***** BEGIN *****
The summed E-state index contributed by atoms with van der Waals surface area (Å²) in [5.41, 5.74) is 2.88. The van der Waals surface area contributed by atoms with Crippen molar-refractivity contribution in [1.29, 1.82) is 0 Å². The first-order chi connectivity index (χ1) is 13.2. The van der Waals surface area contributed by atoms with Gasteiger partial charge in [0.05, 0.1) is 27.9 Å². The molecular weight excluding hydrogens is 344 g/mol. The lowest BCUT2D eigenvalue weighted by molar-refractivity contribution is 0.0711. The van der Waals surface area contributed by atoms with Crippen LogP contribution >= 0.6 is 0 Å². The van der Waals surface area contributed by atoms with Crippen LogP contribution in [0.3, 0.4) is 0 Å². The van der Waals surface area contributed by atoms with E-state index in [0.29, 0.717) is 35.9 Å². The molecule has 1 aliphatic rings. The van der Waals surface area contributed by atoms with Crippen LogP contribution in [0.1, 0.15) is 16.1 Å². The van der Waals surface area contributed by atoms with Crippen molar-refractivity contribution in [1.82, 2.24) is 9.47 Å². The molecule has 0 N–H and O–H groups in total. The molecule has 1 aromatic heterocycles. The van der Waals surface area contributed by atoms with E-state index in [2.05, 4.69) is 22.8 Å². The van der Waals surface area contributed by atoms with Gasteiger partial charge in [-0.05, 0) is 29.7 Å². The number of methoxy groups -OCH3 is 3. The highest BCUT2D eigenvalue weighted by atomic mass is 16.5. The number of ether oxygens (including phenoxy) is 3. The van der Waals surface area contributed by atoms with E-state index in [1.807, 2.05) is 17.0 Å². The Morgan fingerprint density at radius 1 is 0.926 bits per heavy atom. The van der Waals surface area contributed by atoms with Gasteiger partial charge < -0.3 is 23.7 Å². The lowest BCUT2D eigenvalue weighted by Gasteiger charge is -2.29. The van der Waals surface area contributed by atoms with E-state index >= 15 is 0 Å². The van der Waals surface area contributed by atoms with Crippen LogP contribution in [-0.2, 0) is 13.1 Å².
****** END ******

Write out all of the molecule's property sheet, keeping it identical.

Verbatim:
The summed E-state index contributed by atoms with van der Waals surface area (Å²) in [5.41, 5.74) is 2.88. The van der Waals surface area contributed by atoms with Crippen molar-refractivity contribution in [1.29, 1.82) is 0 Å². The first-order chi connectivity index (χ1) is 13.2. The van der Waals surface area contributed by atoms with Gasteiger partial charge in [0.05, 0.1) is 27.9 Å². The molecular weight excluding hydrogens is 344 g/mol. The lowest BCUT2D eigenvalue weighted by molar-refractivity contribution is 0.0711. The van der Waals surface area contributed by atoms with Crippen LogP contribution >= 0.6 is 0 Å². The van der Waals surface area contributed by atoms with Crippen LogP contribution in [0.3, 0.4) is 0 Å². The van der Waals surface area contributed by atoms with E-state index in [0.29, 0.717) is 35.9 Å². The molecule has 1 aliphatic rings. The van der Waals surface area contributed by atoms with Crippen LogP contribution in [0.1, 0.15) is 16.1 Å². The van der Waals surface area contributed by atoms with Crippen molar-refractivity contribution in [1.82, 2.24) is 9.47 Å². The molecule has 0 N–H and O–H groups in total. The molecule has 1 aromatic heterocycles. The van der Waals surface area contributed by atoms with E-state index in [2.05, 4.69) is 22.8 Å². The van der Waals surface area contributed by atoms with Gasteiger partial charge in [-0.05, 0) is 29.7 Å². The number of methoxy groups -OCH3 is 3. The highest BCUT2D eigenvalue weighted by atomic mass is 16.5. The number of ether oxygens (including phenoxy) is 3. The van der Waals surface area contributed by atoms with E-state index in [1.807, 2.05) is 17.0 Å². The Morgan fingerprint density at radius 1 is 0.926 bits per heavy atom. The van der Waals surface area contributed by atoms with Gasteiger partial charge < -0.3 is 23.7 Å². The lowest BCUT2D eigenvalue weighted by Gasteiger charge is -2.29. The van der Waals surface area contributed by atoms with E-state index >= 15 is 0 Å². The van der Waals surface area contributed by atoms with Crippen LogP contribution in [-0.2, 0) is 13.1 Å².